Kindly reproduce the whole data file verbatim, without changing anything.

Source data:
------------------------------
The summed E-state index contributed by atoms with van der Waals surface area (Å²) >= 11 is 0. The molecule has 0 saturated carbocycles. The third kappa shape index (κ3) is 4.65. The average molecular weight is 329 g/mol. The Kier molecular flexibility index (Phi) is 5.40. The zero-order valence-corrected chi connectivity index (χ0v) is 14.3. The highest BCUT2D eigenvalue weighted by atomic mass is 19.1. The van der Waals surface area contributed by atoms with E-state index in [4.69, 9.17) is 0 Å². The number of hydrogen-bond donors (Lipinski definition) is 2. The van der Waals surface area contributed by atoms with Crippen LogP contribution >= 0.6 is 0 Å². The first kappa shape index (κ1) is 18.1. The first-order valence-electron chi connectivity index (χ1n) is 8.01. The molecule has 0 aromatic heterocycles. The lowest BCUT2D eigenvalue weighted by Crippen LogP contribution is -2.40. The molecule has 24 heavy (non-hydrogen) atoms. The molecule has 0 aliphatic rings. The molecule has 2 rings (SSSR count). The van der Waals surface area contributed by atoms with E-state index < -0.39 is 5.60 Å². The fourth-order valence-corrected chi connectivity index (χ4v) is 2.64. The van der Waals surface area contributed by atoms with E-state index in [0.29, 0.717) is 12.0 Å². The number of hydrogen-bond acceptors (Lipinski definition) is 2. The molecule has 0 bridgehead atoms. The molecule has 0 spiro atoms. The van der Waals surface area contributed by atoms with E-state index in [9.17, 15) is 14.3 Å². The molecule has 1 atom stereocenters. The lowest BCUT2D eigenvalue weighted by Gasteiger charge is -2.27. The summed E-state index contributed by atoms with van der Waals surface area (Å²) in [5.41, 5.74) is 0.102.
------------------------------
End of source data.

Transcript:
The summed E-state index contributed by atoms with van der Waals surface area (Å²) >= 11 is 0. The molecule has 0 saturated carbocycles. The third kappa shape index (κ3) is 4.65. The average molecular weight is 329 g/mol. The Kier molecular flexibility index (Phi) is 5.40. The zero-order valence-corrected chi connectivity index (χ0v) is 14.3. The highest BCUT2D eigenvalue weighted by atomic mass is 19.1. The van der Waals surface area contributed by atoms with E-state index in [4.69, 9.17) is 0 Å². The number of hydrogen-bond donors (Lipinski definition) is 2. The van der Waals surface area contributed by atoms with Crippen LogP contribution >= 0.6 is 0 Å². The first kappa shape index (κ1) is 18.1. The first-order valence-electron chi connectivity index (χ1n) is 8.01. The molecule has 0 aromatic heterocycles. The lowest BCUT2D eigenvalue weighted by Crippen LogP contribution is -2.40. The molecule has 24 heavy (non-hydrogen) atoms. The molecule has 0 aliphatic rings. The molecule has 2 rings (SSSR count). The van der Waals surface area contributed by atoms with E-state index < -0.39 is 5.60 Å². The fourth-order valence-corrected chi connectivity index (χ4v) is 2.64. The van der Waals surface area contributed by atoms with E-state index in [0.29, 0.717) is 12.0 Å². The number of hydrogen-bond acceptors (Lipinski definition) is 2. The molecule has 0 bridgehead atoms. The molecule has 0 spiro atoms. The van der Waals surface area contributed by atoms with E-state index in [9.17, 15) is 14.3 Å². The molecule has 1 atom stereocenters. The lowest BCUT2D eigenvalue weighted by Gasteiger charge is -2.27. The summed E-state index contributed by atoms with van der Waals surface area (Å²) in [5.41, 5.74) is 0.102.